Italy: Economy falls into recession in Q4
Confirming the markets’ gloomiest predictions, Italy’s GDP contracted for the second consecutive quarter over the previous period in seasonally- and working-day adjusted terms in the last quarter of last year, according to an advance estimate released by the National Statistics Office (ISTAT) on 31 January. The result marked the worst reading since Q1 2013 and means the economy has thus entered a technical recession. Moreover, the reading came below analysts’ expectations of a softer 0.1% quarter-on-quarter drop. According to the accompanying press release, the contraction in Q4 reflected falling production in the industrial and agricultural sectors, while the services sector recorded a muted performance. In annual terms, GDP grew a mediocre 0.1% in Q4, down from the third quarter’s 0.6% expansion and the worst reading in more than four years. The fourth quarter’s result brings full-year growth for 2018 to 0.8%, half the pace at which the economy expanded in 2017.
Two consecutive months of contraction in industrial production in October-November, on the back of a cooling industrial sector in the EU; shrinking manufacturing activity; and a steady deterioration in business confidence throughout Q4 all point to falling private-sector activity. Moreover, weaker consumer confidence in the last two months of 2018, coupled with a sharp slowdown in employment gains in Q4 following the introduction of stricter recruitment rules by the new government, spell trouble for consumer spending. Economic activity also suffered from higher interest rates that resulted from the political clashes between the interventionist and spendthrift government and the European Commission, which were eventually albeit temporarily settled at the end of December. Furthermore, despite further reductions in the stock of non-performing loans recorded in the quarter, the pace of credit growth to firms remained modest and the health of the banking sector was again called into question by resurfacing capitalization problems of troubled lender Carige. On the demand side, preliminary data indicated that domestic demand made a negative contribution to growth, while external demand contributed positively to growth in the third quarter. More detailed national accounts data will be released on 1 March.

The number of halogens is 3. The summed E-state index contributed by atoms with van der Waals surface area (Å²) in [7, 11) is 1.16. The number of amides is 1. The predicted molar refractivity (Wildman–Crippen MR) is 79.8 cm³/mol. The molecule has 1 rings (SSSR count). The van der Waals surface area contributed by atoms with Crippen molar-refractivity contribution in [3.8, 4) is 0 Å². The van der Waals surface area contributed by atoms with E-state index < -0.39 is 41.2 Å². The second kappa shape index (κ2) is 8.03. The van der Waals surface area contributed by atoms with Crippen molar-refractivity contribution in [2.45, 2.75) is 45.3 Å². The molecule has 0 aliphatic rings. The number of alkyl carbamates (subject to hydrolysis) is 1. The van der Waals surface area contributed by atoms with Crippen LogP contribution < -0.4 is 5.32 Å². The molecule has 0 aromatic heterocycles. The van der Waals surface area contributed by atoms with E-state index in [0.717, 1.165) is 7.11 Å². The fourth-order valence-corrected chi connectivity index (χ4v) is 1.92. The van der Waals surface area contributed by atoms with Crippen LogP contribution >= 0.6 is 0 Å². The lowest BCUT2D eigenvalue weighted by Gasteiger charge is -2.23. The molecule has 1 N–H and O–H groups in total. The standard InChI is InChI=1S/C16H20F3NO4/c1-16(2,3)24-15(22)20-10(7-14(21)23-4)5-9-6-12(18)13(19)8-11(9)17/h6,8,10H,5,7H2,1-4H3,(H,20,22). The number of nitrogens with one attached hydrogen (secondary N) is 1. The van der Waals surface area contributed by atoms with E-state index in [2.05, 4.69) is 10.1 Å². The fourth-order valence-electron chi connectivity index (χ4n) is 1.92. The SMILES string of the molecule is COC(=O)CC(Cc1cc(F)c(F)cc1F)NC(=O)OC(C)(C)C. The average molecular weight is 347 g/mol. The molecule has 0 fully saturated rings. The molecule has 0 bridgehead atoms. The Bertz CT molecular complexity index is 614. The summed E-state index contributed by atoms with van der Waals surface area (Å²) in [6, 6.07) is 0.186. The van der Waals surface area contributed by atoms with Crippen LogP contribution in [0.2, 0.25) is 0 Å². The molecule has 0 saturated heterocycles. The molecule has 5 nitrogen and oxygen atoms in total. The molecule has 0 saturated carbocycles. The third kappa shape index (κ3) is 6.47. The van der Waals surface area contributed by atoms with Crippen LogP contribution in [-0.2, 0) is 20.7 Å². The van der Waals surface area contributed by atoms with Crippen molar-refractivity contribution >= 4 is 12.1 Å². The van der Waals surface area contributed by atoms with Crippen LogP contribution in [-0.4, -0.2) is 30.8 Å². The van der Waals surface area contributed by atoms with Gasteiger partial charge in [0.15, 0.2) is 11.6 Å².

The economy is set to expand anemically this year owing to frail domestic demand. Slowing employment gains due to less flexible recruitment rules and muted productivity growth will restrain consumer spending, while higher interest rates, subdued credit growth and a less favorable tax regime will restrain business investment plans. Moreover, long-standing problems weigh on Italy’s outlook, including the second-highest public debt-to-GDP ratio in the European Union, sluggish productivity growth, a slow judicial system, high taxes and cumbersome bureaucracy. The unstable political situation and resurgence of financial turbulence, coupled with the country’s sizeable fiscal deficit and fragile banking system, also cloud the outlook. FocusEconomics panelists project growth of 0.7% in 2019, which is down 0.1 percentage points from last month’s projection, and 0.8% in 2020.